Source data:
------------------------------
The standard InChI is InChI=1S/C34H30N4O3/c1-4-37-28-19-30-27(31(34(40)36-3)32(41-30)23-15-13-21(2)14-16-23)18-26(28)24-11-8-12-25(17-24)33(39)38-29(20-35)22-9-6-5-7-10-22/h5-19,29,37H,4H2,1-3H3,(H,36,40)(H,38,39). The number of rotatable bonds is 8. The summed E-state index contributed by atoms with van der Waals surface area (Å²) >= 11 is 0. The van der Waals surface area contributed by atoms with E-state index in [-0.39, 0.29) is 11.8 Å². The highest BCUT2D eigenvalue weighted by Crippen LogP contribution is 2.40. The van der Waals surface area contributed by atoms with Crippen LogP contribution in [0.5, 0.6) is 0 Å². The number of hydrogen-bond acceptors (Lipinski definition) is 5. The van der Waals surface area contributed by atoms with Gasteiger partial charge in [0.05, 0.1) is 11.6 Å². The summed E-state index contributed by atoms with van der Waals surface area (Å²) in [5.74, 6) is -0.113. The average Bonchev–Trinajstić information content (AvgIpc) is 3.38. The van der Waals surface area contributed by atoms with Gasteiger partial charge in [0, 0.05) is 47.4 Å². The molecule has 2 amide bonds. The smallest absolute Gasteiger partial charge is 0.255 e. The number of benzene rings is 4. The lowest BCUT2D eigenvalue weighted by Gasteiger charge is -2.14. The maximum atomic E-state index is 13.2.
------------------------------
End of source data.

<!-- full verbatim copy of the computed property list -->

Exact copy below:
The standard InChI is InChI=1S/C34H30N4O3/c1-4-37-28-19-30-27(31(34(40)36-3)32(41-30)23-15-13-21(2)14-16-23)18-26(28)24-11-8-12-25(17-24)33(39)38-29(20-35)22-9-6-5-7-10-22/h5-19,29,37H,4H2,1-3H3,(H,36,40)(H,38,39). The number of rotatable bonds is 8. The summed E-state index contributed by atoms with van der Waals surface area (Å²) >= 11 is 0. The van der Waals surface area contributed by atoms with E-state index in [-0.39, 0.29) is 11.8 Å². The highest BCUT2D eigenvalue weighted by Crippen LogP contribution is 2.40. The van der Waals surface area contributed by atoms with Crippen LogP contribution in [0.5, 0.6) is 0 Å². The number of hydrogen-bond acceptors (Lipinski definition) is 5. The van der Waals surface area contributed by atoms with Gasteiger partial charge in [0.05, 0.1) is 11.6 Å². The summed E-state index contributed by atoms with van der Waals surface area (Å²) in [5.74, 6) is -0.113. The average Bonchev–Trinajstić information content (AvgIpc) is 3.38. The van der Waals surface area contributed by atoms with Gasteiger partial charge in [0, 0.05) is 47.4 Å². The molecule has 2 amide bonds. The smallest absolute Gasteiger partial charge is 0.255 e. The number of benzene rings is 4. The lowest BCUT2D eigenvalue weighted by Gasteiger charge is -2.14. The maximum atomic E-state index is 13.2.